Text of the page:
May 5, 2010
Scientist Shows How To Beat Toxic Nanoparticles
An Australian scientist will be honored tomorrow for her work in helping to ensure that humans will not have to live with the dangers of toxic nanoparticles.
Dr Amanda Barnard, will receive the Australian Academy of Science's 2010 Frederick White Prize for her world-leading research into how nanoparticles will react in different environments, which is aimed at guarding the Earth against pollution from a new category of potentially hazardous materials.Using Australia's most powerful supercomputer, the National Computation Infrastructure (NCI), Amanda investigates the environmental impact of the new technology by predicting possible hazardous nanoparticles "“ some of which are human-invented and do not occur in nature.
'It is extremely difficult to predict the exact risks that come with these particles without understanding how people are being exposed to them,' Dr Barnard says. 'So, instead our research sets out to predict the possible hazards in a given environment.'
'This then enables us to choose which nanomaterials are likely to be safest, both for people and the environment. By saying 'here's a size and shape that we can focus on', we can also help mitigate risk of harmful combinations.'
Nanomaterials consist of molecules only billionths of a meter in size. This gives them remarkable properties that ordinary materials do not possess "“ but it also means they can recombine with other substances in unexpected or unwanted ways and get into places where they can cause damage. Over 800 nano products are now on the world market offering solutions to problems ranging from sun protection to global warming, energy production, novel industrial products, better coatings and treatment of diseases.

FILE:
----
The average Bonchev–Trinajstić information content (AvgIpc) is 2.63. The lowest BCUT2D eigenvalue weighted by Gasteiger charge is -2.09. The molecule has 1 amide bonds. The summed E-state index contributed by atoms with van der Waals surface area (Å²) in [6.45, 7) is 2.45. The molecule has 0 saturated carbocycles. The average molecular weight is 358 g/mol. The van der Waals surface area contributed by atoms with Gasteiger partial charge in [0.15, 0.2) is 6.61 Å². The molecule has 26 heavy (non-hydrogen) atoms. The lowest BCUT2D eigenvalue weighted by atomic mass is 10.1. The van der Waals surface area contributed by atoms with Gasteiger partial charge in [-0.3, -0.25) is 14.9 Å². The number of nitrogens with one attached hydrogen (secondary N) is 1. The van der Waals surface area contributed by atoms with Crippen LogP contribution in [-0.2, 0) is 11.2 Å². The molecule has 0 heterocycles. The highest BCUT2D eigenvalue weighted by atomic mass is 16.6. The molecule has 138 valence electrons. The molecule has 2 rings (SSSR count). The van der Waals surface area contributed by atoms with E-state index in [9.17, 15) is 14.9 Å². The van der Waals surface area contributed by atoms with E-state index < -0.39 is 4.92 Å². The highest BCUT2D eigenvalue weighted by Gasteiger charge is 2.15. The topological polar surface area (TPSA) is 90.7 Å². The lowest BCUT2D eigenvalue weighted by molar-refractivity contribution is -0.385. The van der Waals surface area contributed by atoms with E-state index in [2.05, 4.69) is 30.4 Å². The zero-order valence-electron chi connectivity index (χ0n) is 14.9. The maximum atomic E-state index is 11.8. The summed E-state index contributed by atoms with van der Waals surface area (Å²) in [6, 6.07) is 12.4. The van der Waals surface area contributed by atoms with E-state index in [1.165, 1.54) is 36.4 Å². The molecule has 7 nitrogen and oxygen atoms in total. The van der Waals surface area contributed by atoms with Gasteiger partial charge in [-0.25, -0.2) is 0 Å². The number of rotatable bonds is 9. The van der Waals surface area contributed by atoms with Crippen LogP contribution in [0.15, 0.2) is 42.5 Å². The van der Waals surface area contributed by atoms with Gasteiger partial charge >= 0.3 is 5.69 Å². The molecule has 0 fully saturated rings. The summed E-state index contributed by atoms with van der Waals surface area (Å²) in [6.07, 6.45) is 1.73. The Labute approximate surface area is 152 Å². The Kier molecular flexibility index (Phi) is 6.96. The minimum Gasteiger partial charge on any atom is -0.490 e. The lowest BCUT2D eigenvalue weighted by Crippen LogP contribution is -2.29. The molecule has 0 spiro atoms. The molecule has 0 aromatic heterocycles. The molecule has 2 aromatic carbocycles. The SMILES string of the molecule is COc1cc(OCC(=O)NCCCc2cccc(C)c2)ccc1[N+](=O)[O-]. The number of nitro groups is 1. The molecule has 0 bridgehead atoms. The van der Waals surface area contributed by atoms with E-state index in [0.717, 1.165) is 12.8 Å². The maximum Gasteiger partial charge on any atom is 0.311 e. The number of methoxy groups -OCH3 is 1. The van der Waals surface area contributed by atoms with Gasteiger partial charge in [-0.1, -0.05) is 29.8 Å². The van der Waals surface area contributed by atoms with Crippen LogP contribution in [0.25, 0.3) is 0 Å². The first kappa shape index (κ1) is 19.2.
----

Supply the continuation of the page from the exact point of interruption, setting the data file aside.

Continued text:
However, their versatility causes them to be inherently unpredictable. Dr Barnard explains that nanoparticles are intrinsically unstable "“ unlike chemical systems where molecules have a fixed number of possible forms, the billions of atoms in a nanoparticle can have billions of possible combinations "“ some of those combinations, when exposed to particular environment, can have undesirable consequences, such as the emission of free radicals that are toxic to humans and other life.
One example is titania nanoparticles, commonly used in paints and self-cleaning surfaces. The safety of these nanomaterials has been hotly debated, as they emit potentially harmful free radicals when exposed to ultraviolet light, and are one of the topics of Dr Barnard's research.
'Variations in the shapes of nanoparticles mean that some will produce more free radicals than others "“ and so be potentially more harmful. Others can be quite safe. The key is to work out their optimal structures and the different ways to produce them. Some can be produced at higher temperatures to reduce the hazard; others may need different surface coatings.'
This also ensures that our attempts to make nanomaterials safe will not decrease their efficiency "“ the very reason they were developed in the first place. 'With the predictions, we can reassure industry that the nanomaterials will do what is required of them - and that they will not harm our health or the environment if used in the right quantities and in the right ways.'
Dr Amanda Barnard will give a presentation on her work at the Shine Dome in Canberra on Thursday 6 May 2010 at 12.15pm, as part of the Academy's annual Science at the Shine Dome meeting. Media are welcome to attend and interview participants.
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